I got an e-blast yesterday evening about a protest the group did in Harrisburg, PA to heckle Senator Bob Casey about his support for a woman's right to choose. Needless to say, I don't agree with their end goal, but I admire their chutzpah in this action and it really illustrates something I've been talking about for a while now. Sen Casey, you see, is known as a pro-life politician who's most often the target of pro-choice protesters.
Stick with me for a moment and let's explore what the LGBT movement can learn from anti-abortion protesters.
As far as a quick disruption and protest goes, the group did it beautifully. Senator Casey had no idea it was coming, there were a ton of cameras around, and they were quickly surrounded by press wanting to know why they were protesting. The Philiadelphia Inquirer, for example, ran a big story about the abortion opponents' interruption of Casey's remarks.
Casey (D., Pa.), who has been a key figure in the Senate battle over abortion funding in the health-care bill, was in Harrisburg to open a photo exhibit on hunger in America.
He had just thanked his wife, Terese, for introducing him to an audience in the Capitol's crowded Rotunda when three women and a man stood up, one after another, to shout that he "voted to fund abortion."
During the five-minute disruption, Casey stood and listened as one of the protesters shouted, "You say you're pro-life."
"I am," the senator said.
Capitol police escorted the protesters out of the building. A spokesman for the police said the four were not arrested but were asked to refrain from interrupting Casey. They did not go back into the building afterward.
The protesters said they were affiliated with Insurrecta Nex, the Washington antiabortion group formerly known as Operation Rescue. Outside the Capitol, the four accused Casey of selling out his constituents and his Roman Catholic faith for supporting the health-care bill and appropriations bills that they contend fund abortions overseas.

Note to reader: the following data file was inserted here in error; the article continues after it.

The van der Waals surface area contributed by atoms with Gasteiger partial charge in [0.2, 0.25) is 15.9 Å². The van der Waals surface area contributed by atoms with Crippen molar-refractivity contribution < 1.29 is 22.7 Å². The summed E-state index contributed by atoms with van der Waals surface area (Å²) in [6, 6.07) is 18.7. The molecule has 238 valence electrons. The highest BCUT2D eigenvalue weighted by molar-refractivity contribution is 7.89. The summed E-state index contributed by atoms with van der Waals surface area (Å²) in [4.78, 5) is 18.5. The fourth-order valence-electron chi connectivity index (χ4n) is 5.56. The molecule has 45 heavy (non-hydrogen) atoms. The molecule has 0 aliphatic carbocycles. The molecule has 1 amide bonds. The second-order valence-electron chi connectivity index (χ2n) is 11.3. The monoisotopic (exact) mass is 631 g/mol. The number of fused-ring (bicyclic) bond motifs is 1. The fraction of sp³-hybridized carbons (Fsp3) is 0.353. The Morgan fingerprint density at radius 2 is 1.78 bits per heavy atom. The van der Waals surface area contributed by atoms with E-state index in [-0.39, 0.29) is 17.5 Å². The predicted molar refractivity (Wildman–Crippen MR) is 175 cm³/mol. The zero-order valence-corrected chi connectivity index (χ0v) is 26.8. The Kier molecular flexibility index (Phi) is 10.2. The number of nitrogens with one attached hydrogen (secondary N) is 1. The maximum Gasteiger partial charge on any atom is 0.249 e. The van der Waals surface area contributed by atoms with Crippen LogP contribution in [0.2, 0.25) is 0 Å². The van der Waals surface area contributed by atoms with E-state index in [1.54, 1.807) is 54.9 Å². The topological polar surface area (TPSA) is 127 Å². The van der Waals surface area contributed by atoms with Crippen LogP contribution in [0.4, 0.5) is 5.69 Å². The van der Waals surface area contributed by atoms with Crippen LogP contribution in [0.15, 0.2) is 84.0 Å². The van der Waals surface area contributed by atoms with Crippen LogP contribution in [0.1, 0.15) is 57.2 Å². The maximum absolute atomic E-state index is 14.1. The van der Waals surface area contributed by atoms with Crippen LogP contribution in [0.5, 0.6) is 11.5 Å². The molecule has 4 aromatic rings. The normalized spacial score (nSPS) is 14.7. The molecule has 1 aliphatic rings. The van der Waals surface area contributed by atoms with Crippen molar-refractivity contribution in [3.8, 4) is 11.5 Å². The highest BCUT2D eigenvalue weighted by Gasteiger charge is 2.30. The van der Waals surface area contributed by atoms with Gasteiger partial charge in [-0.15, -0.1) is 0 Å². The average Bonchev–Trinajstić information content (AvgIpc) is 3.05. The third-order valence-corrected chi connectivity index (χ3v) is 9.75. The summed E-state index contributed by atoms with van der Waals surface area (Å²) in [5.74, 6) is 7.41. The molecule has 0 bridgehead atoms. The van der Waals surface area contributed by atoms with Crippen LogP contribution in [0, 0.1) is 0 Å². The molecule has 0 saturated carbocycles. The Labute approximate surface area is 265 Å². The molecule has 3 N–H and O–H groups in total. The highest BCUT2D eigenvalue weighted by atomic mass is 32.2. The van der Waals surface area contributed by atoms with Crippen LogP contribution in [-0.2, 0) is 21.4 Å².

That clip is only about a fourth of the entire article; it lays out all of the group's grievances against the anti-abortion Senator, the history behind their complaints, and a nice shout-out to the organization and it's mission. I counted about ten articles in various news outlets about the protest in a quick Google search. I'm blogging about it and other sites have picked up the story from the news too. As far as earned press goes, this is spectacular.
ENDA's Earned Press
When was the last time you saw earned press in the mainstream media about the Employment Non-Discrimination Act? Sure, the Perry v. Schwarzenegger Prop 8 trial has been in the news this week, but marriage equality tends to dominate the media attention, doesn't it? You see the repeal of Don't Ask, Don't Tell pieces floating around with stories about the Ugandan "Kill the Gays" bill, but Rachel Maddow - the only openly lesbian newscaster - seems to have the most coverage on either story. LGBT blogs and papers even tend to nudge some of our own issues into a second-class status - see recent coverage on ENDA versus same-sex marriage on the big gay blogs for a quick comparison.
If we want the mainstream media to focus on the ENDA story - and make no mistake, we need them to do it - we've got to spoonfeed them a reason to put us on the evening news. The anti-abortion protesters targeted a "friendly" politician, made sure TV cameras would be handy, put together a basic plan for the action, prepped a handful of people, and got their cause on television, radio, print and online media outlets. The brief outburst - less than two and a half minutes of time - was well worth their time.
When was the last time you saw an LGBT rights protest like this? Here in Indiana, zaps and actions like Insurrecta Nex's aren't usual and they make good news bites. Back in 2005 when a few of us stood up to a local bigot's anti-gay rally in the statehouse, it made every channel with multiple stories.
"Make Me Do It"
Why aren't these going on daily now while targeting both Republicans and Democrats who haven't committed to protecting our civil rights? As ENDA flounders in committee why aren't we flexing our own muscles?
If we're complaining about the lack of attention that ENDA's getting by Congress members, why aren't we dragging them back to focusing on our needs? Legislators love to say they can walk and chew gum at the same time, but that never seems possible when the gum is queer flavored.
While the LGBT community loves to castigate Republicans (for good cause, for good cause!) and complain about the Democrats who don't support us, what do we do with Democrats like Indiana Senator Evan Bayh who still hasn't confirmed his support of ENDA? Bayh is considered LGBT friendly even though he's a blue dog democrat, but he's not helping the legislation move forward by refusing to confirm he would vote in favor of ENDA. At what point do we institute the FDR principle? (FDR told a supporter who was advocating for a specific action, "I agree with you, I want to do it, now make me do it.")